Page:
On Theory and Practice

From Catharine A. MacKinnon, “From Practice to Theory, or What is a White Woman Anyway?”, originally in the Yale Journal of Law and Feminism, 1991, via Heart:

The postmodern version of the relation between theory and practice is discourse unto death. Theory begets no practice, only more text. It proceeds as if you can deconstruct power relations by shifting their markers around in your head. Like all formal idealism, this approach … tends unselfconsciously to reproduce existing relations of dominance, in part because it is an utterly removed elite activity. On this level, all theory is a form of practice, because it either subverts or shores up existing deployments of power…. As an approach to change, it is the same as the conventional approach to the theory/practice relation: head driven, not world driven.… Social change is first thought about, then acted out. Books relate to books; heads talk to heads. Bodies do not crunch bodies or people move people. As theory, it is the de-realization of the world.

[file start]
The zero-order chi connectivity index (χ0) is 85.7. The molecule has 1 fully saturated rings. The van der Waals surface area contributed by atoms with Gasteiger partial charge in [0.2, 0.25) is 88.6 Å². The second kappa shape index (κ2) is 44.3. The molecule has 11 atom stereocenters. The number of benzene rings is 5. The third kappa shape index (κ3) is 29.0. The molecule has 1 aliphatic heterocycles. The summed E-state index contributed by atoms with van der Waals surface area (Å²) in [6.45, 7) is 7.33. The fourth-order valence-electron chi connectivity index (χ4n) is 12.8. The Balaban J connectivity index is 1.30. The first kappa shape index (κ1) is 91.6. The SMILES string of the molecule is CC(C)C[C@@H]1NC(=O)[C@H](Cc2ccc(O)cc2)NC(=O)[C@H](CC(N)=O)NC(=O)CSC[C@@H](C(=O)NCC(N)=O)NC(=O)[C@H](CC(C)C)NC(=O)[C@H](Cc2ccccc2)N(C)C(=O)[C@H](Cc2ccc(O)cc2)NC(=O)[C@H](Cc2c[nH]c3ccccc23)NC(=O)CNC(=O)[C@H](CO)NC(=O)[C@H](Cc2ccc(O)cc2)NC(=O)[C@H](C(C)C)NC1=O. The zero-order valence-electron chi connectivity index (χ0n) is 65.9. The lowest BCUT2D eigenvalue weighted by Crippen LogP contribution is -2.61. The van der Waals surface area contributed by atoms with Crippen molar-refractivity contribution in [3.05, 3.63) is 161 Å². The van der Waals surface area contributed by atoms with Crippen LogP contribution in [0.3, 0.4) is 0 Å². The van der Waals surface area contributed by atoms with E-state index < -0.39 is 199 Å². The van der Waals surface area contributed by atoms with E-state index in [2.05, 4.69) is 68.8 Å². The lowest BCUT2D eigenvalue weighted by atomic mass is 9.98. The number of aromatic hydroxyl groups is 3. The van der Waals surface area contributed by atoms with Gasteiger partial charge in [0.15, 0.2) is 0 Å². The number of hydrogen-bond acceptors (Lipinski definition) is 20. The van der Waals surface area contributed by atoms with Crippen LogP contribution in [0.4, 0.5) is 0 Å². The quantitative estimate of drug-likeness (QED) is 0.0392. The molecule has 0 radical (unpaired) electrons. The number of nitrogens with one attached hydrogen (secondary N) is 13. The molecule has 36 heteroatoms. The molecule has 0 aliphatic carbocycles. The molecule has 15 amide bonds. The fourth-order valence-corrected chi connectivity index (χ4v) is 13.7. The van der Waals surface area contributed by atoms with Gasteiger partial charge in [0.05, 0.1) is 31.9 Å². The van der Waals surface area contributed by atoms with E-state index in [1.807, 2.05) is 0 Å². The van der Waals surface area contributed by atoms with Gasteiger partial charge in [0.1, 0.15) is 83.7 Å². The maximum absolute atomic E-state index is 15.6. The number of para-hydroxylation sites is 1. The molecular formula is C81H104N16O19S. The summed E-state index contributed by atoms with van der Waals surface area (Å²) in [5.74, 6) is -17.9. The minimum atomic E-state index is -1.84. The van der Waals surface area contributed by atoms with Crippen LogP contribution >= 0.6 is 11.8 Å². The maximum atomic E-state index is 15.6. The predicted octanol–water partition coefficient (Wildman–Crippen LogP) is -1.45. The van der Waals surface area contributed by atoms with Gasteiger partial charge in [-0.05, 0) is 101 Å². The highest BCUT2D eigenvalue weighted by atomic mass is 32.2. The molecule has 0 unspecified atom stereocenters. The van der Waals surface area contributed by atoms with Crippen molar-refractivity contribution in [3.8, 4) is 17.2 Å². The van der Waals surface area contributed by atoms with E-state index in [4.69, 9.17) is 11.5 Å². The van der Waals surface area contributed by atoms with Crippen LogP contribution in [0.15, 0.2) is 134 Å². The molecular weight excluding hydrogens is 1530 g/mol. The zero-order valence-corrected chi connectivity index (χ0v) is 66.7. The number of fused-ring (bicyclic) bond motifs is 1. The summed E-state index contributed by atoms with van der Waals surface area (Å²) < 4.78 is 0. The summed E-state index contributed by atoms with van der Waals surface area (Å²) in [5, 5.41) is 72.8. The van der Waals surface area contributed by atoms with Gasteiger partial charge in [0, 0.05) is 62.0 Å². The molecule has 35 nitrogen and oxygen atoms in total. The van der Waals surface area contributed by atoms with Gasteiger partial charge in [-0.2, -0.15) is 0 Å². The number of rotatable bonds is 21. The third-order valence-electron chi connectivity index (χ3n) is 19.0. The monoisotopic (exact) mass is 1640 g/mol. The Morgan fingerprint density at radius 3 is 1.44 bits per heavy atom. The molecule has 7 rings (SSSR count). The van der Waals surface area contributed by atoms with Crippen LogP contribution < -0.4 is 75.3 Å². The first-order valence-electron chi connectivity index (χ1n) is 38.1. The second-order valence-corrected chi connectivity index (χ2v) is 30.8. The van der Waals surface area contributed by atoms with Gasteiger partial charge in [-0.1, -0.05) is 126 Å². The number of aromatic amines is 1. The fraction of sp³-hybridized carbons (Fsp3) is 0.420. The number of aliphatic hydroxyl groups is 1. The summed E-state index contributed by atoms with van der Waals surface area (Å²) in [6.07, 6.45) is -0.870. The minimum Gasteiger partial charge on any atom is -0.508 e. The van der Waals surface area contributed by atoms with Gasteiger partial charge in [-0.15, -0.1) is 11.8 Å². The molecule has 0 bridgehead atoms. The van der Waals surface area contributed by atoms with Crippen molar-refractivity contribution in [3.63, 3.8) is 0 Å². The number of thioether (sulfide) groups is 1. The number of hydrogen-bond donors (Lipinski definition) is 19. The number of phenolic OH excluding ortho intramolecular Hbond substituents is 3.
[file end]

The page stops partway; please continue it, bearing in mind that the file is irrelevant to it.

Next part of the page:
The movement for the liberation of women, including in law, moves the other way around. It is first practice, then theory. Actually, it moves this way in practice, not just in theory. Feminism was a practice long before it was a theory.… We know things with our lives and live that knowledge, beyond anything any theory has yet theorized. Women’s practice of confrontation with the realities of male dominance outruns any existing theory of the possibility of consciousness or resistance. To write the theory of this practice is not to work through logical puzzles or entertaining conundra, not to fantasize utopias, not to moralize or tell people what to do. It is not to exercise authority; it does not lead practice. Its task is to engage life through developing mechanisms that identify and criticize rather than reproduce social practices of subordination, and to make tools of women’s consciousness and resistance that further a practical struggle to end inequality. This kind of theory requires humility and it requires participation.


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